America will be beyond energy independent, more than likely selling electricity to anybody who wants to run the cables. The thinking that America is an empire in decline fails to take into account the basic fact that it is not an Empire and will not evolve like one. It is indeed set to be the first of the energy hegemonies that bridges a gap, the one we are sitting in, and maintains its world dominance between ages, from oil to alternative.

1: An excellent read on the region is: Jihad: The Rise of Militant Islam in Central Asia, Ahmed Rashid, ISBN 0-14-200260-7, particularly chapters 9-11 which discuss the former Soviet satellite states and their current political turmoil as a result of the position that Russia has put them in. Essentially, "gas for military aid". Of course there is the usual amount of despotism for the region, but I digress.

2: Anywhere from 8-10 KwH per square meter per day over 20% of the continental US, which is part of 5-10 KwH per m^2 per day over 40% of the CONUS. See: for a great visual representation.

3: Numbers for national debt culled from:

After the flurry of comments this has attracted, I would like to make a few things more clear that perhaps I should have from the beginning. My brief treatment of the Dutch and British hegemonies was intentional. They are not the focus of this writeup. Secondly, while the British did have an actual empire, with colonies and holdings and subjugation, it was built on the back of their hegemony and they slowly lost their grip on it as A) their hegemony faded and their global power slowly petered, and B) people got tired of being subjugated (what's up, India?). Lastly, one point that I do wish I had made directly, is that while America has the ability to be very easily energy independent in the alternative age, China, like Russia, does not. They do not have the hydro capacity, nor the tidal or wind potential, nor anywhere near the solar capacity that the US does.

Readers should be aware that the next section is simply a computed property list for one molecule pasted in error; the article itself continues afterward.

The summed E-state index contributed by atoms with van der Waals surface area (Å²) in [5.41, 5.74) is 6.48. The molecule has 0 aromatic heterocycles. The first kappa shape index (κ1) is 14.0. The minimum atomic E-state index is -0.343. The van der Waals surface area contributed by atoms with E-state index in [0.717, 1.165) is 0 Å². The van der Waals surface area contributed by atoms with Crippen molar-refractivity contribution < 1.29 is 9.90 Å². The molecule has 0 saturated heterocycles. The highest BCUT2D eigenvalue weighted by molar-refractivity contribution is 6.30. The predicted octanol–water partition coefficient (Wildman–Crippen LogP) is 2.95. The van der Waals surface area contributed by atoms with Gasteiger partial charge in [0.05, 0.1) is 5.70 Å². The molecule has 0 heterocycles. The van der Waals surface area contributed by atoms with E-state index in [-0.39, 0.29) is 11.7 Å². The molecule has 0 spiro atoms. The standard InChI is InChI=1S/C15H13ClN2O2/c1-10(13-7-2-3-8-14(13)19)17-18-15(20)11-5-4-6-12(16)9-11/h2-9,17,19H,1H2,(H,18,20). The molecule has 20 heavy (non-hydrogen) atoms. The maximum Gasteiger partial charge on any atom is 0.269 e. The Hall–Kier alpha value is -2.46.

I also considered adding in comparisons of arable land and food production capacity, but did not. But, for your edification, a quick check on the CIA World Factbook confirms that the US has more arable land by area, and that the US uses a tiny fraction of its total area (less than .2% after accounting for food exports) to feed its population versus almost 15% of China's total area currently in use to do the same thing.

In any case, comments both negative and positive lead me to believe that I've done what I wanted to do - get people to at least consider a different view of the big scary things happening in the world around them.